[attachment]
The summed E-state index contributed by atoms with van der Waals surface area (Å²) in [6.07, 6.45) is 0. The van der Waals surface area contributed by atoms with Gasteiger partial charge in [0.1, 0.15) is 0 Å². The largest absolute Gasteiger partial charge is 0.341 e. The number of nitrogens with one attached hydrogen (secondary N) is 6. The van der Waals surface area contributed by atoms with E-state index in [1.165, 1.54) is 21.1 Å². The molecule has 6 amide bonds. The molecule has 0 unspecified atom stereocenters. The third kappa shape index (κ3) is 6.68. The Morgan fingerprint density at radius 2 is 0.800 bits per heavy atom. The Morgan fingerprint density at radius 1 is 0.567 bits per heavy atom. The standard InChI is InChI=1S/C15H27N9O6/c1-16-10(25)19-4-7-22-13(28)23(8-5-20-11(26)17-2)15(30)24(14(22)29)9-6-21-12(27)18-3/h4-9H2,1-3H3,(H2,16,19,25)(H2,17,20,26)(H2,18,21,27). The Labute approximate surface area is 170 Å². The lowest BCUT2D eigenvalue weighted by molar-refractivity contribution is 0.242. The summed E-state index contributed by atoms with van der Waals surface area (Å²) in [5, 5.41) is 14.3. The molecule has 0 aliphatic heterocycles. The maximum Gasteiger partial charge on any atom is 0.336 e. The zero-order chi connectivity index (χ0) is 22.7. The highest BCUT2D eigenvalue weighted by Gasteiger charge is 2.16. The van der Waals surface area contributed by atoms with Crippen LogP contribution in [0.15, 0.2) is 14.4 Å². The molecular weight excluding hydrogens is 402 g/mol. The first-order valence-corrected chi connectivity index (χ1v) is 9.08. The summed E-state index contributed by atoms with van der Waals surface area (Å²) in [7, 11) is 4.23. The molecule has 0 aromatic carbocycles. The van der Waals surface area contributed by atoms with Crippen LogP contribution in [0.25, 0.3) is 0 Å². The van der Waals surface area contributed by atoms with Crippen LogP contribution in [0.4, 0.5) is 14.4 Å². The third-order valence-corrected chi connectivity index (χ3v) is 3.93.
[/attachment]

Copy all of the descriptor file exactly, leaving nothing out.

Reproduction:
The summed E-state index contributed by atoms with van der Waals surface area (Å²) in [6.07, 6.45) is 0. The van der Waals surface area contributed by atoms with Gasteiger partial charge in [0.1, 0.15) is 0 Å². The largest absolute Gasteiger partial charge is 0.341 e. The number of nitrogens with one attached hydrogen (secondary N) is 6. The van der Waals surface area contributed by atoms with E-state index in [1.165, 1.54) is 21.1 Å². The molecule has 6 amide bonds. The molecule has 0 unspecified atom stereocenters. The third kappa shape index (κ3) is 6.68. The Morgan fingerprint density at radius 2 is 0.800 bits per heavy atom. The Morgan fingerprint density at radius 1 is 0.567 bits per heavy atom. The standard InChI is InChI=1S/C15H27N9O6/c1-16-10(25)19-4-7-22-13(28)23(8-5-20-11(26)17-2)15(30)24(14(22)29)9-6-21-12(27)18-3/h4-9H2,1-3H3,(H2,16,19,25)(H2,17,20,26)(H2,18,21,27). The Labute approximate surface area is 170 Å². The lowest BCUT2D eigenvalue weighted by molar-refractivity contribution is 0.242. The summed E-state index contributed by atoms with van der Waals surface area (Å²) in [5, 5.41) is 14.3. The molecule has 0 aliphatic heterocycles. The maximum Gasteiger partial charge on any atom is 0.336 e. The zero-order chi connectivity index (χ0) is 22.7. The highest BCUT2D eigenvalue weighted by Gasteiger charge is 2.16. The van der Waals surface area contributed by atoms with Crippen LogP contribution in [0.15, 0.2) is 14.4 Å². The molecular weight excluding hydrogens is 402 g/mol. The first-order valence-corrected chi connectivity index (χ1v) is 9.08. The summed E-state index contributed by atoms with van der Waals surface area (Å²) in [7, 11) is 4.23. The molecule has 0 aromatic carbocycles. The van der Waals surface area contributed by atoms with Crippen LogP contribution in [0.25, 0.3) is 0 Å². The van der Waals surface area contributed by atoms with Crippen LogP contribution in [0.4, 0.5) is 14.4 Å². The third-order valence-corrected chi connectivity index (χ3v) is 3.93.